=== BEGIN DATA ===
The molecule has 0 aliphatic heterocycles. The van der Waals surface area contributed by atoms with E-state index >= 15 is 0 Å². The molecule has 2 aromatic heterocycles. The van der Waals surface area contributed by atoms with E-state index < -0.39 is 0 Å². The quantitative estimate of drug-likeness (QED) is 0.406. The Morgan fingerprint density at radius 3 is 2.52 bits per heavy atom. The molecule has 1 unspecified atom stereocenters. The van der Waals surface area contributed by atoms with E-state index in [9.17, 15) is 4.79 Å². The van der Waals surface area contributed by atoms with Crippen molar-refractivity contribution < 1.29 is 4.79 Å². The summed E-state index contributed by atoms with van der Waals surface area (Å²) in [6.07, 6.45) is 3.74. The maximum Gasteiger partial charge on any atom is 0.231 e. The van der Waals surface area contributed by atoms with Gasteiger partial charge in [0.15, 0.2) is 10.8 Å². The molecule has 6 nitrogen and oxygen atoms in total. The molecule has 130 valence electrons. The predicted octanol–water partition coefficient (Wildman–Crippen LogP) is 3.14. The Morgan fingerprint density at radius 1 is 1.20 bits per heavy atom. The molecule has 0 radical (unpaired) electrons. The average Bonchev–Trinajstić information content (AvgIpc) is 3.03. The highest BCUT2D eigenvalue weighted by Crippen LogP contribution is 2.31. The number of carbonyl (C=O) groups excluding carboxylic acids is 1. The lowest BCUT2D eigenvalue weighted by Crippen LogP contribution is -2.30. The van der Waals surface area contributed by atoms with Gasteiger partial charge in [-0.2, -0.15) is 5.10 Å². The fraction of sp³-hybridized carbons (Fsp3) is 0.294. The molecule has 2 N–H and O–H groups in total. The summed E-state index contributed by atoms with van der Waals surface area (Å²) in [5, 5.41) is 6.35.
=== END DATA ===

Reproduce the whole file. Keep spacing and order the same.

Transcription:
The molecule has 0 aliphatic heterocycles. The van der Waals surface area contributed by atoms with E-state index >= 15 is 0 Å². The molecule has 2 aromatic heterocycles. The van der Waals surface area contributed by atoms with E-state index < -0.39 is 0 Å². The quantitative estimate of drug-likeness (QED) is 0.406. The Morgan fingerprint density at radius 3 is 2.52 bits per heavy atom. The molecule has 1 unspecified atom stereocenters. The van der Waals surface area contributed by atoms with E-state index in [9.17, 15) is 4.79 Å². The van der Waals surface area contributed by atoms with Crippen molar-refractivity contribution < 1.29 is 4.79 Å². The summed E-state index contributed by atoms with van der Waals surface area (Å²) in [6.07, 6.45) is 3.74. The maximum Gasteiger partial charge on any atom is 0.231 e. The van der Waals surface area contributed by atoms with Gasteiger partial charge in [0.15, 0.2) is 10.8 Å². The molecule has 6 nitrogen and oxygen atoms in total. The molecule has 130 valence electrons. The predicted octanol–water partition coefficient (Wildman–Crippen LogP) is 3.14. The Morgan fingerprint density at radius 1 is 1.20 bits per heavy atom. The molecule has 0 radical (unpaired) electrons. The average Bonchev–Trinajstić information content (AvgIpc) is 3.03. The highest BCUT2D eigenvalue weighted by Crippen LogP contribution is 2.31. The number of carbonyl (C=O) groups excluding carboxylic acids is 1. The lowest BCUT2D eigenvalue weighted by Crippen LogP contribution is -2.30. The van der Waals surface area contributed by atoms with Gasteiger partial charge in [-0.2, -0.15) is 5.10 Å². The fraction of sp³-hybridized carbons (Fsp3) is 0.294. The molecule has 2 N–H and O–H groups in total. The summed E-state index contributed by atoms with van der Waals surface area (Å²) in [5, 5.41) is 6.35.